Of course it’s a misnomer

On Twitter, my good friend Mike Sutton said, “CSD is a misnomer. The value of existing Certifications needs to be justified before new ones are released.”

Many of the terms we use are misnomers.  For example, “acceptance testing” is a misnomer because it doesn’t indicate acceptance if the tests pasts–it indicates lack of acceptance if the tests fail.

What is the misnomer in the phrase “certified scrum developer?”  I can’t really tell, because the phrase is so ambiguous.  Developer, in this usage, means “software developer.”  Scrum is referring to a particular “product or system development framework.”  Certified means “received a certificate.”  There’s not much overlap between these concepts, though, so the combination takes more explanation.  The phrase itself does not communicate a clear concept from one person to another.  The debate over the phrase has proved that point.

“Wait a minute,” you say, “Certified means more than ‘received a certificate!’”

Then what does “certified” mean to you?  It seems to carry different connotations for different people.

Well, what’s the denotation?  I looked it up in the dictionary:

certified
Function: adjective
Date: 1611
1 : having earned certification <a certified gemologist>
2 : genuine, authentic <a certified big shot> <certified intellectuals>

Looking up certification takes us in a circle, leading right back to certified.  I also looked at certify, certifying, and certificate.  They all come from the Latin certificare which derives from the earlier certus which means “certain.”  The general gist of all of these is

to attest authoritatively, usually in a written statement, and especially one carrying a signature or seal.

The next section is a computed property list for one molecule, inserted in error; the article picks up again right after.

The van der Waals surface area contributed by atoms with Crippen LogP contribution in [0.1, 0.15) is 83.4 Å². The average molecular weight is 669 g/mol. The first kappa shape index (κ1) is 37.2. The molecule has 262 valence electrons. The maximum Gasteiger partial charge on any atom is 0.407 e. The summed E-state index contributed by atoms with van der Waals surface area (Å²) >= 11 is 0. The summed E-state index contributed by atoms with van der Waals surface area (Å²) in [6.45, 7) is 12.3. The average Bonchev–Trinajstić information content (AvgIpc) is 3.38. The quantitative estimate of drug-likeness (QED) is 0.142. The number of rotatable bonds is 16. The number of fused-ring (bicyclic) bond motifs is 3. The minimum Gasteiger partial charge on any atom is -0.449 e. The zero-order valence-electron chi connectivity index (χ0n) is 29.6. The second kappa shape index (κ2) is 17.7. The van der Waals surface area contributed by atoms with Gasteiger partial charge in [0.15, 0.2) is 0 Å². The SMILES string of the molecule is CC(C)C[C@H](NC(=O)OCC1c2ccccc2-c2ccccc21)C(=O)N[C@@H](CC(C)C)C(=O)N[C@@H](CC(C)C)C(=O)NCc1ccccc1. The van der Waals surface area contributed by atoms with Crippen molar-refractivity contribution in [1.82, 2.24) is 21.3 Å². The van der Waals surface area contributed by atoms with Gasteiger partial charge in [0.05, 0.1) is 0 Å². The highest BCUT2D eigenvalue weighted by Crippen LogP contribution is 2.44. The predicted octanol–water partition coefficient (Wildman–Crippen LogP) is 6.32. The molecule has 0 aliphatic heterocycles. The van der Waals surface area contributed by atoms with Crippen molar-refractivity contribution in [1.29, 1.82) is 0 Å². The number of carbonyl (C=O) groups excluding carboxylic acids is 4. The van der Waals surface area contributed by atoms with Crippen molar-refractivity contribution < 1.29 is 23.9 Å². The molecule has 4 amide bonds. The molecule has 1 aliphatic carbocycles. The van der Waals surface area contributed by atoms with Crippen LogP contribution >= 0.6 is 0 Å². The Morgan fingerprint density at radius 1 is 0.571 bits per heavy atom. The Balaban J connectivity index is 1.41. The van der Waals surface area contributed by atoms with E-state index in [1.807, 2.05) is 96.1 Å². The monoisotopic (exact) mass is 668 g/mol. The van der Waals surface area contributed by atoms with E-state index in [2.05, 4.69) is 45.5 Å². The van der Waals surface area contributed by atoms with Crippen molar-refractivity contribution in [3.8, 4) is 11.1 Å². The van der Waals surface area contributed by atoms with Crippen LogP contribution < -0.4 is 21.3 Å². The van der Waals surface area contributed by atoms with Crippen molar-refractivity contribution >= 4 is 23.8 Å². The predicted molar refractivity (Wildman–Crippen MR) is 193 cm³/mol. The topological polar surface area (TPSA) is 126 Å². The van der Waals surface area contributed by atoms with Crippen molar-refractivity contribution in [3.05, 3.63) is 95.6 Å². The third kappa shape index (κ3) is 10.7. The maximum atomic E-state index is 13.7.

But what is being attested and by whom?

One example of certification that frequently comes to mind is that of doctors.  Note that certification of doctors is different from a medical license, though the granting of a medical license may require certification.  Graduating from medical school (or any school) is a certification and they generally give you a nice diploma (a certificate) as tangible evidence that you’ve met their requirements.  There are other certificate programs that attest to education, practice, and testing beyond that of a medical license examination.  Clearly some certificates are backed by years of study, supervised practice, rigorous examinations, and have the force of law requiring them.

But what about that “certified gemologist” in the dictionary definition?  That’s a certificate offered by the American Gem Society, a non-profit trade association promoting competence and ethics in the jewelry industry.  That’s good stuff, right?  Membership in the American Gem Society also requires that “at least one full-time employee who has studied and completed an Accredited or Graduate Program from the [Gemological Institute of America] or Gemological Association of Great Britain.”  Seems they’re open to charges similar to the Scrum Alliance, that it’s a grab for tuition dollars rather than a sincere desire for improving the marketplace for jewelry.